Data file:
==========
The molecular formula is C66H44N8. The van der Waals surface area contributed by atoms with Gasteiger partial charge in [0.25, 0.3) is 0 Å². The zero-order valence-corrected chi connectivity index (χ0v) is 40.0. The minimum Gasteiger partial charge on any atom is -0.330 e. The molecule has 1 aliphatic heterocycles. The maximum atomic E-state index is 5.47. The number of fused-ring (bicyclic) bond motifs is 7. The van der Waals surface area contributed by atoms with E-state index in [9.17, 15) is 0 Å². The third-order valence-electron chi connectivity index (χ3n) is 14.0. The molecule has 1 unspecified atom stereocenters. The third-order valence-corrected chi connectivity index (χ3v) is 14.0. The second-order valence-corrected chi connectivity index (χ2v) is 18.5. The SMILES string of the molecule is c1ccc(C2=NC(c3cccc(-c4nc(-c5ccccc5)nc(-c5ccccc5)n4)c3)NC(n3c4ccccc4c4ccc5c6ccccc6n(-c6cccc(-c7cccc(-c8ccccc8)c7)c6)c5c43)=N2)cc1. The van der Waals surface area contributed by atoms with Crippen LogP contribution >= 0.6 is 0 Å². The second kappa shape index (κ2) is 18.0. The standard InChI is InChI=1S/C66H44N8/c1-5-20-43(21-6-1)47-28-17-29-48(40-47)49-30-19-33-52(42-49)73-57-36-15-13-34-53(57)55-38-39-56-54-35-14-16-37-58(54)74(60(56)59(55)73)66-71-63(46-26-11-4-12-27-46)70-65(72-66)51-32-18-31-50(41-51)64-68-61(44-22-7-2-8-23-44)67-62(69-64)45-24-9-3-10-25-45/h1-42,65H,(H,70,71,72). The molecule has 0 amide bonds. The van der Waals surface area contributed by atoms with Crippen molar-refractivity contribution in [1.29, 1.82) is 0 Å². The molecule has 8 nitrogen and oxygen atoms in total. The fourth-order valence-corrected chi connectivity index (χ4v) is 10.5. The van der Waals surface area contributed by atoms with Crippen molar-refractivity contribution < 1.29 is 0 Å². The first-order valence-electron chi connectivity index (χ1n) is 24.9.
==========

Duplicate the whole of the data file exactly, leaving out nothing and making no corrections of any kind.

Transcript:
The molecular formula is C66H44N8. The van der Waals surface area contributed by atoms with Gasteiger partial charge in [0.25, 0.3) is 0 Å². The zero-order valence-corrected chi connectivity index (χ0v) is 40.0. The minimum Gasteiger partial charge on any atom is -0.330 e. The molecule has 1 aliphatic heterocycles. The maximum atomic E-state index is 5.47. The number of fused-ring (bicyclic) bond motifs is 7. The van der Waals surface area contributed by atoms with E-state index in [9.17, 15) is 0 Å². The third-order valence-electron chi connectivity index (χ3n) is 14.0. The molecule has 1 unspecified atom stereocenters. The third-order valence-corrected chi connectivity index (χ3v) is 14.0. The second-order valence-corrected chi connectivity index (χ2v) is 18.5. The SMILES string of the molecule is c1ccc(C2=NC(c3cccc(-c4nc(-c5ccccc5)nc(-c5ccccc5)n4)c3)NC(n3c4ccccc4c4ccc5c6ccccc6n(-c6cccc(-c7cccc(-c8ccccc8)c7)c6)c5c43)=N2)cc1. The van der Waals surface area contributed by atoms with Crippen LogP contribution >= 0.6 is 0 Å². The second kappa shape index (κ2) is 18.0. The standard InChI is InChI=1S/C66H44N8/c1-5-20-43(21-6-1)47-28-17-29-48(40-47)49-30-19-33-52(42-49)73-57-36-15-13-34-53(57)55-38-39-56-54-35-14-16-37-58(54)74(60(56)59(55)73)66-71-63(46-26-11-4-12-27-46)70-65(72-66)51-32-18-31-50(41-51)64-68-61(44-22-7-2-8-23-44)67-62(69-64)45-24-9-3-10-25-45/h1-42,65H,(H,70,71,72). The molecule has 0 amide bonds. The van der Waals surface area contributed by atoms with Crippen molar-refractivity contribution in [1.29, 1.82) is 0 Å². The molecule has 8 nitrogen and oxygen atoms in total. The fourth-order valence-corrected chi connectivity index (χ4v) is 10.5. The van der Waals surface area contributed by atoms with Crippen molar-refractivity contribution < 1.29 is 0 Å². The first-order valence-electron chi connectivity index (χ1n) is 24.9.